I can almost sense the collective cringes of those reading that title. We’ve seen newbies make this claim one week, only to post the next week how much they hate the game. I've certainly been guilty of it, though I’ve since learned my lesson.
While most of the time we are talking about the one swing thought or swing adjustment that will carry us to single-digit greatness, other times it’s a can’t miss epiphany on the strategy that will have us navigating around the course like a pro.
During yesterday’s round, I arrived at a par 5 that has a wide landing area for the driver. That's the easy part. A decent drive leaves about 270 to the green, but with a very narrow bottle neck about 100 yards from the green created by a fairway bunker and large tree on the left, and golf ball graveyard woods narrowing the gap from the right. My choices were to use a wood to carry the bottleneck, leaving a half swing wedge from where it opens back up, or mid-iron layup in front of the bunker leaving a good angle with a mid-iron to the green.
I chose the latter option and it worked out perfectly… I mean I couldn’t have walked up and placed my next two shots any better. An easy uphill 6 iron that stopped short of the bunker leaving me the best angle to the downhill blind green, followed by a full 6 iron that felt good coming off the club and confirmed when I walked over the hill to see the ball resting in the middle of the green.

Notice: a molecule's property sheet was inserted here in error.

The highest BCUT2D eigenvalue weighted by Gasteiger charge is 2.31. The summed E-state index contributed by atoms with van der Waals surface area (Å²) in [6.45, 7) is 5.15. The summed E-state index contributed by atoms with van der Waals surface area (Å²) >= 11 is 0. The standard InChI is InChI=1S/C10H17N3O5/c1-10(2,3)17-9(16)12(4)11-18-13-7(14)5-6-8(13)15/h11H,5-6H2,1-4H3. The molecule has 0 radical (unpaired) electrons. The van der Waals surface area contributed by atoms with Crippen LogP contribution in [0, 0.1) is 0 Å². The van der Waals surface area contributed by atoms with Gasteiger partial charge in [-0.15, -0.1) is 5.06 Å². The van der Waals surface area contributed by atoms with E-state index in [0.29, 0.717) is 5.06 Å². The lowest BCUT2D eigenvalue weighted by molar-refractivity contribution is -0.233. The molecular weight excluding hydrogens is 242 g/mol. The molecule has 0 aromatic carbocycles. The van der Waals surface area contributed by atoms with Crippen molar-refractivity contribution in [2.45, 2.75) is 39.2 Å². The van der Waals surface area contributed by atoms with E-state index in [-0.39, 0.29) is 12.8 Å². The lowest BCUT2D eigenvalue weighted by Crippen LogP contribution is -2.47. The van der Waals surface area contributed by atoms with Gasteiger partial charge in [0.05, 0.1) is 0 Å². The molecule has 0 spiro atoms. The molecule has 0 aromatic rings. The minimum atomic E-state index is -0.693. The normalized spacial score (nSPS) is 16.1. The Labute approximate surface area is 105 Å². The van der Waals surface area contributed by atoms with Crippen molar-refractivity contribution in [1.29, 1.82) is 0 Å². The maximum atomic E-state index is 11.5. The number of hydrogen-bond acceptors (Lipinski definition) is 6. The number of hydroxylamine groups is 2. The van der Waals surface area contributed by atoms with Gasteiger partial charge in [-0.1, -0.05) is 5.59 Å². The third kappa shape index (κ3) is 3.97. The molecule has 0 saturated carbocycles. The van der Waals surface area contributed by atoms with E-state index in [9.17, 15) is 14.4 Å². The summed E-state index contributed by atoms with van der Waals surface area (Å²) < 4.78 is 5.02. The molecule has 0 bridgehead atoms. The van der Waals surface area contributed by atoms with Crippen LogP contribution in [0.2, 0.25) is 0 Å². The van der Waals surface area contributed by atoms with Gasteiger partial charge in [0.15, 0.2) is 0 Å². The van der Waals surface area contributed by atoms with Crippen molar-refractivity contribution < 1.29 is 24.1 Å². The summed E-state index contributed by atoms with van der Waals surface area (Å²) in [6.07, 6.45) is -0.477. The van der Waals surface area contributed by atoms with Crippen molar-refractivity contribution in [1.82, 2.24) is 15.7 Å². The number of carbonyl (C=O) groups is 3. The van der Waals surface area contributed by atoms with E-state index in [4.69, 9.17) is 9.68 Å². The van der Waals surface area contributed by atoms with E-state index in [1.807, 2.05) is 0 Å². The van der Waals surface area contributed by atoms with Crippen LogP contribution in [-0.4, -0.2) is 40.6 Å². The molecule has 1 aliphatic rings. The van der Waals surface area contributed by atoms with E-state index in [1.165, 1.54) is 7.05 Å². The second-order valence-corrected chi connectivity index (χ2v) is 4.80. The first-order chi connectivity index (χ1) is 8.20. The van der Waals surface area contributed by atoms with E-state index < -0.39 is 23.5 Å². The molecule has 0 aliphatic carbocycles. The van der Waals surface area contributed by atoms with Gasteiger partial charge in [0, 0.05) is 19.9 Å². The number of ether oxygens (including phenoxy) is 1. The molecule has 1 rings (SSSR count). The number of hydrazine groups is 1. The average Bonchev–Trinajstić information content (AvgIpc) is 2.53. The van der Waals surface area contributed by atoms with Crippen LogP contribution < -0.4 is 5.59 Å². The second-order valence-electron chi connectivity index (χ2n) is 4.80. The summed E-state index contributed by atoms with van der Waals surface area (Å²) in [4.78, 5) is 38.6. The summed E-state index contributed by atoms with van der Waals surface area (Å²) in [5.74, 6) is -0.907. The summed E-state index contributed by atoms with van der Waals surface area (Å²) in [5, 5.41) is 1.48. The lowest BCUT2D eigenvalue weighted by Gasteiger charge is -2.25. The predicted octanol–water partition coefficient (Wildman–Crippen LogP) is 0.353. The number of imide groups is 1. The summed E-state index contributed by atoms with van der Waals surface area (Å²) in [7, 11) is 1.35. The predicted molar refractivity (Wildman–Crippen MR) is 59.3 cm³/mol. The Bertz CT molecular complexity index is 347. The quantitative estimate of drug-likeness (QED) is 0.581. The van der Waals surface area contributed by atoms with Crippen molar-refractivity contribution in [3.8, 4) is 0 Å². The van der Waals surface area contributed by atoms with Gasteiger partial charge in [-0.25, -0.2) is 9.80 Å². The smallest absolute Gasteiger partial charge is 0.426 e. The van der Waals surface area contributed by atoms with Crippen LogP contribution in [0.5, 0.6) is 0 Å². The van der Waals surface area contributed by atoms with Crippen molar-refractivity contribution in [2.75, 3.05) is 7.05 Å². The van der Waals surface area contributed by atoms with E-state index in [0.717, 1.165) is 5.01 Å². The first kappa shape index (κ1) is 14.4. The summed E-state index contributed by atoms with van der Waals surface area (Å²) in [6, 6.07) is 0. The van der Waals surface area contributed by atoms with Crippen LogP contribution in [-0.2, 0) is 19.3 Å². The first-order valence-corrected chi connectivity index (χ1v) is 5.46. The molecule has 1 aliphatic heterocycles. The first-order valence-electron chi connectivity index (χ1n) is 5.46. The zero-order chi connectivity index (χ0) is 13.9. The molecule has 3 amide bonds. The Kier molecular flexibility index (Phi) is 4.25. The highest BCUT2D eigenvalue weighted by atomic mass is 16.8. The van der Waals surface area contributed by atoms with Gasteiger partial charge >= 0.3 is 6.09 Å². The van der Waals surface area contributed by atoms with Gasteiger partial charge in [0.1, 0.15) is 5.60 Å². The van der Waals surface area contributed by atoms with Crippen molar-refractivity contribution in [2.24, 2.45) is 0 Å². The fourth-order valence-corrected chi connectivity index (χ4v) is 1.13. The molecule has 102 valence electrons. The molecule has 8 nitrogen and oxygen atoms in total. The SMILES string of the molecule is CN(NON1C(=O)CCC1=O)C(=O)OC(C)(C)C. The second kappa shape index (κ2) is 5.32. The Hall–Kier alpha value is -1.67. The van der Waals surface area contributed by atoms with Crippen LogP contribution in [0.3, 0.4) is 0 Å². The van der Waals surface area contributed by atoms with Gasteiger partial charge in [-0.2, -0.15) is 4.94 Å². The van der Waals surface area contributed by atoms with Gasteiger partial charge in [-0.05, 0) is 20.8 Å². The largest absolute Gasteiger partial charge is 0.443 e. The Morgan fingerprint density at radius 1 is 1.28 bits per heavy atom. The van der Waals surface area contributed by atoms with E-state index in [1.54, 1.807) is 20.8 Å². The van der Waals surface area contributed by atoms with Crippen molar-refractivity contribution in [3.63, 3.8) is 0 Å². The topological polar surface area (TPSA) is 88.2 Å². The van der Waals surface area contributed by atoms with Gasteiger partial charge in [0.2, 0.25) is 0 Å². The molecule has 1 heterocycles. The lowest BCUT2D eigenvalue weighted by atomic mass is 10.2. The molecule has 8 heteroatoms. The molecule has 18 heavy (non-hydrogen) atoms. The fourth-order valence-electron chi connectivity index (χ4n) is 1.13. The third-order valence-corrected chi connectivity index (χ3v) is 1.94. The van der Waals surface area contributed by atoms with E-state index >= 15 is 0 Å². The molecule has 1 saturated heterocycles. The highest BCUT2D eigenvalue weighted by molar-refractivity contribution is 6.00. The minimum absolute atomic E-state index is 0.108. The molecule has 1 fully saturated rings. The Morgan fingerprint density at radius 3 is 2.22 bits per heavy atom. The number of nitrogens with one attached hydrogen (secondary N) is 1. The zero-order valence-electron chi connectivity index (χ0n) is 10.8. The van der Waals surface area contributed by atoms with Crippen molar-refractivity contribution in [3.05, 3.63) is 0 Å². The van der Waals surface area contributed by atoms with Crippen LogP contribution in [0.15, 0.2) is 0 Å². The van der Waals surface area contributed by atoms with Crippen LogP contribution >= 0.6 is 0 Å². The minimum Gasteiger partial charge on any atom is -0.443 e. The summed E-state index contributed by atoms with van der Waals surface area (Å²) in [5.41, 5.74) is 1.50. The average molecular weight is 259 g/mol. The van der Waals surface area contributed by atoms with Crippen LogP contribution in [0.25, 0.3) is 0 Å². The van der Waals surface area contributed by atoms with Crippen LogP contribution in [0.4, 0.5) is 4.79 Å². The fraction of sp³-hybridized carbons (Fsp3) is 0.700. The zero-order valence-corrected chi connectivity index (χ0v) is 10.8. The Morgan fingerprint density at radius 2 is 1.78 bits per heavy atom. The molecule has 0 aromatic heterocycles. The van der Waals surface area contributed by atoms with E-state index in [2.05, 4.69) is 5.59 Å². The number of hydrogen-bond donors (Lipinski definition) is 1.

I finished the hole thinking that was easy, I’ll just play it that way next time. Next time occurred an hour and a half later when I played the 9 hole course a second time.
An identical second drive set me up for my can’t miss strategy. I addressed the ball with all the confidence in the world and promptly hit a push slice to the right leaving a poor angle to the green.
Ok, no big deal. I’ve been hitting fades all day, I thought. I’ll just have to start the ball close to the tree line with a 4 iron and it should come back close to the green. What could go wrong?
A minute later I was hitting my approach shot with a pitching wedge after that “can’t miss” 4 iron started 3 yards too far right, hit a tree, dropped straight down and rolled out onto the center of the bottle neck a whopping 80 yards closer to my target. It could have been worse.
One of my favorite expressions is the Mike Tyson quote “Everyone has a plan until they get punched in the face”. I think it’s profound in that we tend to put all our eggs in one basket with little regard to something going wrong, hoping so hard for the plan to work that we fail to have a contingency plan or even consider an alternate one. Fortunately, poor execution in golf doesn’t result in a right cross to the jaw from Mike Tyson, though we often react as if it’s just as debilitating.
When I arrived home, a copy of “Arnie” by Tom Callahan was waiting for me on our table - a gift from my wife. I started reading it this morning and was struck by a quote.
“From the Masters on” Arnold said, “I had a philosophy of golf: when you miss a conservative shot, you’re in as much trouble as when you miss a bold one.”
Strategy, risk and reward, and execution are things we all love about this game. In my world, almost nothing really bad happens when I employ poor strategy or fail to execute. But somehow, it’s still important that it doesn’t happen. Yesterday, I was pleased that the bad results didn’t bother me.
I’ve finally got it!
Stay tuned for my next blog entry that asks the question "Should I quit golf?"